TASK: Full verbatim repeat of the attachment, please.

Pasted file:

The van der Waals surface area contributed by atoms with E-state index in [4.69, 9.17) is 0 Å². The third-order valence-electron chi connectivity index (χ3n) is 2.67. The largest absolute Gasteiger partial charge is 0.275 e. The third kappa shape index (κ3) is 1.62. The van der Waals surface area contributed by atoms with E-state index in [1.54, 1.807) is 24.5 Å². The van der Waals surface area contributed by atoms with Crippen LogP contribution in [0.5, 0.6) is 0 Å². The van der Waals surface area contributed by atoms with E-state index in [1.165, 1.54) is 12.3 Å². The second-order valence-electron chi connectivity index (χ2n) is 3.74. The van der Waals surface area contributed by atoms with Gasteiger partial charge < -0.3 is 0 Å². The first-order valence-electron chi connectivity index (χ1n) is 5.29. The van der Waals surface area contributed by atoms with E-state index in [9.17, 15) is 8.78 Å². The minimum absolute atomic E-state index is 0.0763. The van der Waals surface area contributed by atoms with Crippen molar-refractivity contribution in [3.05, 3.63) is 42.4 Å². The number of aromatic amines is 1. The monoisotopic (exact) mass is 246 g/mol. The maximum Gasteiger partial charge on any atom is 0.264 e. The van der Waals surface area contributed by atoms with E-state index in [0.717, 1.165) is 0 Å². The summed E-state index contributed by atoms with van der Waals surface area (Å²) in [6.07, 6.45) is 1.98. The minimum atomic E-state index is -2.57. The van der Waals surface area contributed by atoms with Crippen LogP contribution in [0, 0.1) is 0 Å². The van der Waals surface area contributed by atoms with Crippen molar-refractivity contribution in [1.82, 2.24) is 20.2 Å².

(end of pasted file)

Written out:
The van der Waals surface area contributed by atoms with E-state index in [4.69, 9.17) is 0 Å². The third-order valence-electron chi connectivity index (χ3n) is 2.67. The largest absolute Gasteiger partial charge is 0.275 e. The third kappa shape index (κ3) is 1.62. The van der Waals surface area contributed by atoms with E-state index in [1.54, 1.807) is 24.5 Å². The van der Waals surface area contributed by atoms with Crippen LogP contribution in [0.5, 0.6) is 0 Å². The van der Waals surface area contributed by atoms with E-state index in [1.165, 1.54) is 12.3 Å². The second-order valence-electron chi connectivity index (χ2n) is 3.74. The van der Waals surface area contributed by atoms with Gasteiger partial charge < -0.3 is 0 Å². The first-order valence-electron chi connectivity index (χ1n) is 5.29. The van der Waals surface area contributed by atoms with E-state index in [9.17, 15) is 8.78 Å². The minimum absolute atomic E-state index is 0.0763. The van der Waals surface area contributed by atoms with Crippen molar-refractivity contribution in [3.05, 3.63) is 42.4 Å². The number of aromatic amines is 1. The monoisotopic (exact) mass is 246 g/mol. The maximum Gasteiger partial charge on any atom is 0.264 e. The van der Waals surface area contributed by atoms with E-state index in [0.717, 1.165) is 0 Å². The summed E-state index contributed by atoms with van der Waals surface area (Å²) in [6.07, 6.45) is 1.98. The minimum atomic E-state index is -2.57. The van der Waals surface area contributed by atoms with Crippen LogP contribution in [0, 0.1) is 0 Å². The van der Waals surface area contributed by atoms with Crippen molar-refractivity contribution in [1.82, 2.24) is 20.2 Å².